The White House Is Reviewing CBD And Marijuana Research. Here's My Own Research Into What Type Of Green Is Best

It may come as a surprise to you that such a masculine and testosterone-ridden guy like myself consumes a lot of salads, but I do. 

Yesterday, while grocery shopping with later plans to make myself a delicious salad, I was faced with a very tough choice I had yet to experience in the past. All of the mixed salad combos were gone. I usually get a "super greens" mix or a baby spinach and arugula combo, but now I was forced to choose just one, as I would never be able to get through both large boxes if I was to buy and make a mix myself. So, without further adieu, here is the ranking you all have been waiting for, the top 10 salad greens. 

10. Iceberg lettuce - The nickname I have seen for iceberg lettuce  "crunchy water" is disrespectful to even the worst of waters (sewage, swamp, Dasani). A little iceberg on a burger? Sure, sign me up. A giant half-frozen chunk in a wedge salad? Absolute trash.

9. Curly endive - You know that grass that sneaks up in-between normal grass but is way too sharp and actually hurts to walk on barefoot? Translate that over to your mouth and that is basically the experience eating curly endive is.

8. Green cabbage - Green cabbage is good when cooked. Green cabbage is not nearly as good when it is not cooked. Salads are not cooked, so green cabbage is not very good. Also, coleslaw stinks.

7. Purple cabbage - Purple cabbage is good when cooked. Purple cabbage is not nearly as good when it is not cooked. Salads are not cooked, so purple cabbage is not very good. Also, coleslaw stinks. It is better than green cabbage though.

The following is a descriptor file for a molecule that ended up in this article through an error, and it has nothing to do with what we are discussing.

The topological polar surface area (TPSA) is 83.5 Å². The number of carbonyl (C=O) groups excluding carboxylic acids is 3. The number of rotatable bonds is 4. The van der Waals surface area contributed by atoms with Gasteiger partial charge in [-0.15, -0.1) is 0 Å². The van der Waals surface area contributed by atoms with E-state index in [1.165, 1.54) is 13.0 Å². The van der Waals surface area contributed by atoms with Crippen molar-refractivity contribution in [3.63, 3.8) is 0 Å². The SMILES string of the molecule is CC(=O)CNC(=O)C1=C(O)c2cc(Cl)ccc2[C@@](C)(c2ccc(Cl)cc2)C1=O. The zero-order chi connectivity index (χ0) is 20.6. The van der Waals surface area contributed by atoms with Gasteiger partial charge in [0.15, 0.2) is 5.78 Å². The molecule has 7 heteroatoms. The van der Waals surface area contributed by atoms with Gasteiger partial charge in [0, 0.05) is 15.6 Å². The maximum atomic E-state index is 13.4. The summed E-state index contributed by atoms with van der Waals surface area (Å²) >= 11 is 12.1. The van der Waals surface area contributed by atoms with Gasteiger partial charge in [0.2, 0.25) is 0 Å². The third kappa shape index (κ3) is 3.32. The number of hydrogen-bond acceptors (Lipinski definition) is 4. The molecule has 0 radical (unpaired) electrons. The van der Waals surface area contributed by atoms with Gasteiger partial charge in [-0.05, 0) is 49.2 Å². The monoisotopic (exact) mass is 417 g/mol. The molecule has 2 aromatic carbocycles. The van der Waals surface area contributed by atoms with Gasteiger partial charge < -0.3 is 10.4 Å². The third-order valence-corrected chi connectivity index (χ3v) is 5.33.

6. Kale - I'm not sure when it actually happened, but remember when kale became this big thing? All of a sudden it seemed everyone was talking about kale, joking about kale, or (if you are a middle-aged white woman) wearing clothing with just terrible kale puns. Kale as a salad green is WAY too chewy.

5. Swiss Chard - The Swiss are moreso known for their chocolate, but this is honestly a very good green. While it is delicious sautéed, it holds up well as a salad green by itself with good flavor while not being too much work.

4. Butterhead lettuce - Butterhead lettuce leaves do an excellent job of holding salad fixings due to their slightly domed shape. This makes for a very good salad experience, especially for loaded salads.

3. Romaine Romaine lettuce gets a nod into the top three strictly because Caesar salads are elite and they are made with romaine lettuce. That is enough to carry it this far. On top of that, it is a solid base that does not wilt easily and stands up well to a ton of toppings and good amount of dressing. It does, however, often make headlines for being riddled with E. coli, so that is not ideal. 

2. Spinach - The major knock on spinach in general is the goddamn disappearing act it pulls anytime you cook it. That is not a problem when it is the base of the salad. The only thing keeping spinach out of the number one spot is the stems. Sometimes that stem just refuses to enter your mouth and just starts slapping around outside and I am not here for that. Embarrassing when you are eating in public.

1. Arugula - The most elite salad green. Peppery flavor, versatility, great texture, lasts forever in the fridge, flavor pairings out the ass. Just the absolute cream of the crop. I cannot imagine why anyone would consider any other green to be number one. 

Honorable mention: Marijuana. Not a salad, but nevertheless an important green to many.

I also want to apologize to all of the cobb salad fans out there because I very much got cobb and wedge salads mixed up yesterday and threw some pretty slanderous accusations about the former that I deeply regret now. 

Clickbait Bailey, baby.